TVO.org reporters and editors are tracking stories about the coronavirus pandemic in all regions of the province. Here's what Ontarians need to know.
This article was last updated on Tuesday at 4:48 p.m.
- Per today's government report,there are 2,903 new cases in Ontario, for a total of total of 222,023 since the pandemic began; 1,701 people are in hospital, 385 of them in intensive care, and 262 on ventilators. To date, 5,053 people have died.
According to data from the Ministry of Health and Long-Term Care, there are 249 outbreaks in long-term-care facilities, 1,553 confirmed active cases of positive residents, and 1,244 confirmed active cases of positive staff. To date, there have been 2,995 confirmed resident deaths and ten confirmed staff deaths.
Per the government's report on Ontario’s vaccination program,133,553 total does of the COVID-19 vaccine have been administered in Ontario.
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Ontario's latest COVID-19 modelling has been released. The modelling shows that that Ontario’s health-care system is on the verge of being overwhelmed by the latest surge in cases. Read it in full on TVO.org.
Premier Doug Ford has announced a provincewide state of emergency, reports CP24. As of Thursday, at 12:01 a.m., the government is issuing a stay-at-home order for at least 28 days requiring everyone to remain at home with exceptions for essential purposes.
Greater Toronto and Hamilton Area
- According to data as of January 11, there are 879 new cases in Toronto, for a total of 71,923 since the pandemic began; 51 of them are in hospital. In total, 11 people have died.
CP24 reports that a large COVID-19 vaccination clinic will open up inside the Metro Toronto Convention Centre on January 18 as officials step up their efforts to prepare for the mass vaccinations that are slated to take place across the city this spring.
On Monday, Mayor John Tory said he supports the idea of a complete lockdown, like the one imposed by the province in the spring, in order to prevent the health-care system from becoming overwhelmed, reports The Toronto Star.
Hamilton reported Monday that there are 38 COVID-19 outbreaks in the city, nine of which are in hospital settings, the Spectator reports.
The former CEO of Niagara Health and a Hamilton health network is in for a big payout. Tom Stewart stepped down from several advisory boards after it was reported last week that he travelled to the Dominican Republic in December, contrary to public health guidelines. Stewart was removed from his role at Niagara Health on Wednesday and the St. Joseph's Health System on Thursday. Now, as CBC Hamilton reports, he is eligible for 24 months of pay, amounting to more then $1 million, because of terms in his St. Joseph's contract.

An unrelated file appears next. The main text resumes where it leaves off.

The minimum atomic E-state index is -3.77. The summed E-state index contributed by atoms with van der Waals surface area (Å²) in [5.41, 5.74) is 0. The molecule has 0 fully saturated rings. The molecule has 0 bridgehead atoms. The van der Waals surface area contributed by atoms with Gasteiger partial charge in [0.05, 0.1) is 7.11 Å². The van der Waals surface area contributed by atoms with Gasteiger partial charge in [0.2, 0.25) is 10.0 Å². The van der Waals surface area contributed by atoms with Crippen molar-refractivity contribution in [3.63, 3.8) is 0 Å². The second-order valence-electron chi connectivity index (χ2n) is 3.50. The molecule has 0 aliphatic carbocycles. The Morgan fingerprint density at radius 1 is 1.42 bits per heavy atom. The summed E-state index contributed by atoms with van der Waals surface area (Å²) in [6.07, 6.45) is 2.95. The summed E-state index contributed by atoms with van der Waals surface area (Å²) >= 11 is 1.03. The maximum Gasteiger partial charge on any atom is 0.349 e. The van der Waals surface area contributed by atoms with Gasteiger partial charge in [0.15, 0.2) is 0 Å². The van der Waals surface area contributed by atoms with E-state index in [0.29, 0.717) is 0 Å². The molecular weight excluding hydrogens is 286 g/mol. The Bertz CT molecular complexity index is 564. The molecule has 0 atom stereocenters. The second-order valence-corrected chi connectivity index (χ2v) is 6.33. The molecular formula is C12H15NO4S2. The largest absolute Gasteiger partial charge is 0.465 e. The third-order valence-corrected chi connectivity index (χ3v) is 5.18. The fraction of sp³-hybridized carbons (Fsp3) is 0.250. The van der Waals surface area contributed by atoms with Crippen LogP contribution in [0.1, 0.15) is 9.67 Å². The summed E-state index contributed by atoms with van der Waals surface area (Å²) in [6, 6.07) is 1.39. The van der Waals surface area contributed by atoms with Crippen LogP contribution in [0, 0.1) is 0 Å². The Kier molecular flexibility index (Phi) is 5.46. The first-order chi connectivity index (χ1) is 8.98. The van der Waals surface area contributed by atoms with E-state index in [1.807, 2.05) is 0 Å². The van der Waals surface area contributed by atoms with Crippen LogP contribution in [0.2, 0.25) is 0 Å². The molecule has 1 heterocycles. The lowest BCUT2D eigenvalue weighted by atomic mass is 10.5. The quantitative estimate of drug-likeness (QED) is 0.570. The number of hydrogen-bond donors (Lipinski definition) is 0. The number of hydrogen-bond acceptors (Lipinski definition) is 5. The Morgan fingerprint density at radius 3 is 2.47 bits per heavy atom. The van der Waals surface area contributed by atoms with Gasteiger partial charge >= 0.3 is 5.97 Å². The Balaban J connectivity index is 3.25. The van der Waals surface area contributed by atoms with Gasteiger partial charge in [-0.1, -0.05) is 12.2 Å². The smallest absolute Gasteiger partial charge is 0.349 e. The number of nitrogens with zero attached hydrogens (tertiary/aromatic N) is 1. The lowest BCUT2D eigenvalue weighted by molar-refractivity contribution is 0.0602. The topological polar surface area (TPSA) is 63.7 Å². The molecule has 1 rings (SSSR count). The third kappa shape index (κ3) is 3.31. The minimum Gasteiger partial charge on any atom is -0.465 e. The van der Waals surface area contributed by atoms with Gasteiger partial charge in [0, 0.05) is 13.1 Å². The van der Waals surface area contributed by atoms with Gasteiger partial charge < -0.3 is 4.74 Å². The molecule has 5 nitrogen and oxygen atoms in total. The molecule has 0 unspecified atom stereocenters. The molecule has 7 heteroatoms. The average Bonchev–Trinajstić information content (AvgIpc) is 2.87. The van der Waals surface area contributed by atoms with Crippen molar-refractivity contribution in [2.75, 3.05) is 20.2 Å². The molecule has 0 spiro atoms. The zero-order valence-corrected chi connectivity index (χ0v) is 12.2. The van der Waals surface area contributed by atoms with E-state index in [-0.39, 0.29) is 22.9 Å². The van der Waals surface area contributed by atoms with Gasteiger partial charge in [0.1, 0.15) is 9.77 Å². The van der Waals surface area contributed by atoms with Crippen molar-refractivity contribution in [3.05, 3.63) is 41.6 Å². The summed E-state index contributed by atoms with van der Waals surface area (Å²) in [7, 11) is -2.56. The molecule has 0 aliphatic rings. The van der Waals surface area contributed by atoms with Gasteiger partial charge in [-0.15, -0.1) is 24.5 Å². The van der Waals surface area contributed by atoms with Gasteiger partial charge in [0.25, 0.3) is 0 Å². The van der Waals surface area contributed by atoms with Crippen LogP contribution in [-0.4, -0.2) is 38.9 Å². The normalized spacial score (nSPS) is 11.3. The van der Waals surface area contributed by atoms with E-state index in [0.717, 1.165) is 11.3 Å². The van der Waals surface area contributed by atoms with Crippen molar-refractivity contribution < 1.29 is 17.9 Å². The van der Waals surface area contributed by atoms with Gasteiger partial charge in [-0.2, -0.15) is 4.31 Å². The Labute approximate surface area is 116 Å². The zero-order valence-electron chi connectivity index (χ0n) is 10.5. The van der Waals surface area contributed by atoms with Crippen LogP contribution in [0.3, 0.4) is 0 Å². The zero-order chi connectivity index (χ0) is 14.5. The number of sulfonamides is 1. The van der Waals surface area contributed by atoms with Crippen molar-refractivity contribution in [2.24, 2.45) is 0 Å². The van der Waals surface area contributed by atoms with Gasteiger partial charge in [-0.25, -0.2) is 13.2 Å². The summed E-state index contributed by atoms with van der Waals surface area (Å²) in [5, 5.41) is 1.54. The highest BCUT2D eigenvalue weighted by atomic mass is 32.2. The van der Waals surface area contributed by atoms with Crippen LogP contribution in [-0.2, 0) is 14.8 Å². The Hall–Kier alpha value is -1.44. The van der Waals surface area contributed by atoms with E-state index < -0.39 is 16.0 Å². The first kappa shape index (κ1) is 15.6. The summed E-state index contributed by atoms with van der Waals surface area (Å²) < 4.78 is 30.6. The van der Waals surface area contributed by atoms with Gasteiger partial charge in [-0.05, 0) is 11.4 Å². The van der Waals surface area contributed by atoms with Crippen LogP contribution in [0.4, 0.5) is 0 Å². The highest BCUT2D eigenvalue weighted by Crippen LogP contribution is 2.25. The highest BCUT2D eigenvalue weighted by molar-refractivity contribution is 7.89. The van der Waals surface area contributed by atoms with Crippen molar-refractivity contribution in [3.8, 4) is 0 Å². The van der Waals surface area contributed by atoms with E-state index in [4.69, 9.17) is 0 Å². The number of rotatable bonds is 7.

- As of January 11, Indigenous Services Canada is aware of 4225 active cases of COVID-19 in First Nation communities across Canada. They are also reporting 103 COVID-19 related deaths in total, across all First Nation reserves in Canada. To date, Ontario First Nation communities have had a total of 338 COVID-19 cases in total.
- As of January 11, Six Nations of the Grand River community is reporting 7 active cases of COVID-19. To date, the community has had 125 cases, with 117 of resolved and one COVID-19 related death.
- Six Nations of the Grand River COVID-19 assessment centre now has online appointment booking.
- Two more inmates at the Thunder Bay District Jail have tested positive for COVID-19, reports TBNewswatch, bringing the number of total inmates who’ve tested positive for the virus to 4.
- Porter Airlines, which has been grounded since last spring, announced it won’t be resuming flights until at least March 29, 2021.
- Porcupine Health Unit reported four new cases in Timmins yesterday, bringing total active cases to 31.
- One case has been resolved in Fort Albany, bringing the active case count down down to one, reports the Weeneebayko Area Health Authority.
- Algoma Public Health delays in-person learning for high schools in Sault Ste. Marie until January 25. Elementary schools and all other schools in Algoma but outside Sault Ste. Marie will give caregivers and students the choice between in-person and online learning. Those with special education needs who require in-person learning may continue to be accommodated.